"No way man. No way. We win because we're so much bigger than everyone else. No way I make that trade. You must be high. That's ridiculous. Melo plays no defense and he's got a bad attitude. Never. No way"

This morning I get an e-mail:

Carmelo to the Lakers?
"I would take this deal in a heartbeat"

Now granted, this is a completely unsubstantiated trade rumor. The "trade" for Joe Smith wasn't really a trade, but rather a salary dump (it was a way to save 9 million dollars by shipping out a player that played less in 11 games as a Laker than he did in 2 games as a Net. We didn't get Joe Smith's old ass so he could be a significant contributor. We got him as an insurance policy for a "oh shit we are starting Slava Medvedenko because all of our other big guys came down with tapeworms" situation). Carmelo has made it known that he's interested in going to a major market, but hasn't mentioned LA publicly, only New York. The Lakers already are 26 million over the cap. A trade like this would put them 30 million-plus over the cap. The Lakers already have a ball-dominating, scoring machine on the wing - there might not be enough shots for both of them. So why do we make this trade? Does this make sense?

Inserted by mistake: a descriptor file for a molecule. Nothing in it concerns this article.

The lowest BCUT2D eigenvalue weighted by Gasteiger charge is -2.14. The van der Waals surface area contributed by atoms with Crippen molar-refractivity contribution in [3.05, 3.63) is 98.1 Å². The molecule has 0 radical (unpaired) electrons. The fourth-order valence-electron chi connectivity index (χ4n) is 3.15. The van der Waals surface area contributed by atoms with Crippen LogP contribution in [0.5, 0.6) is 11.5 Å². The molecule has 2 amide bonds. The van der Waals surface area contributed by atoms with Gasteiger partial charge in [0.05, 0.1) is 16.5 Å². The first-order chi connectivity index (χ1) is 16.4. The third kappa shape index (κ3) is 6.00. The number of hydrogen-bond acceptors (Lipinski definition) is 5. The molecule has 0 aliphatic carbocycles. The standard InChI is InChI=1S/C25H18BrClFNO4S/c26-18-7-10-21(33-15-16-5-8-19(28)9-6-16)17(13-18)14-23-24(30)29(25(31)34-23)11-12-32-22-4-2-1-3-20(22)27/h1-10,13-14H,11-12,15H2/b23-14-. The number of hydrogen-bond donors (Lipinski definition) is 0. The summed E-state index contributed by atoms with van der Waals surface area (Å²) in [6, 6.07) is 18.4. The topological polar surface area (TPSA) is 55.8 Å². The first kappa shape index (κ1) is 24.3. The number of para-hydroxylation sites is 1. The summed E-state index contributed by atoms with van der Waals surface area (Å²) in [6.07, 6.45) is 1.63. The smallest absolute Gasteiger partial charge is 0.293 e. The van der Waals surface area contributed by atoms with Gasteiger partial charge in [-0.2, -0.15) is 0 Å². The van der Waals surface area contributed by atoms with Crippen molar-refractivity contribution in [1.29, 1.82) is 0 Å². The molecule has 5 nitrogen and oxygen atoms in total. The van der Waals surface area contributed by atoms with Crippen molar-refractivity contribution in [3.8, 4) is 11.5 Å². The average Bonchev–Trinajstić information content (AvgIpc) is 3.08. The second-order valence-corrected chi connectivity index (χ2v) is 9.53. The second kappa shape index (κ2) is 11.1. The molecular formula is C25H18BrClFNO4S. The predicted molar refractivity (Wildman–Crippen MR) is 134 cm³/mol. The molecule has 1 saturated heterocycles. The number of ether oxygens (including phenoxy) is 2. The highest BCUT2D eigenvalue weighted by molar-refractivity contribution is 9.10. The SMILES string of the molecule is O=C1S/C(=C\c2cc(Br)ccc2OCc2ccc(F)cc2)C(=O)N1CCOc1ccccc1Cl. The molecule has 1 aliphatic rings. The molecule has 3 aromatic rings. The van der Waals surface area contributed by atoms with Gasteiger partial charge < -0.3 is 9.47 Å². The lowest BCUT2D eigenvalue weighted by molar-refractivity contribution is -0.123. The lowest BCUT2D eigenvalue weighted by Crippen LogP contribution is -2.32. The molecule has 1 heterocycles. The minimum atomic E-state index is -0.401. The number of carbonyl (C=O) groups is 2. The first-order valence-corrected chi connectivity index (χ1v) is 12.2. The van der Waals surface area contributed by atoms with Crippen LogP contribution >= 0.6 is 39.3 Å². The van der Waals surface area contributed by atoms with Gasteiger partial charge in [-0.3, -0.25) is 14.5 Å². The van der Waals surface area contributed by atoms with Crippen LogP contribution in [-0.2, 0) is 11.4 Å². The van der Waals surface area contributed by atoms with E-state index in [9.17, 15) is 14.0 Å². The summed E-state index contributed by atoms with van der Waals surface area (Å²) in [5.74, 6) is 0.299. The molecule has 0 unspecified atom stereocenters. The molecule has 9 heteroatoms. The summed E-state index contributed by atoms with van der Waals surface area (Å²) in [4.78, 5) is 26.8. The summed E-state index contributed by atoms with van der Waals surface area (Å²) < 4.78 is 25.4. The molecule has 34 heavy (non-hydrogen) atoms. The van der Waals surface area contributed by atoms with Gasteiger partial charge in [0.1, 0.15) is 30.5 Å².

Yes - it does make sense. But why? We are giving up size for scoring, trading big for small, which is a big no-no in the NBA GM's handbook. But to look at it another way, what is more important? Having another highly efficient, game-changing scorer on the team as Kobe declines with age, or keeping our overwhelming size intact, hoping that Andrew's health holds up as he gets older? Cases for both arguments:

Ditching the Lumbering Injury-prone Big Guy
So to answer this question, let's examine at the most applicable situation; the Lakers' two last title runs. I would argue the two most significant factors were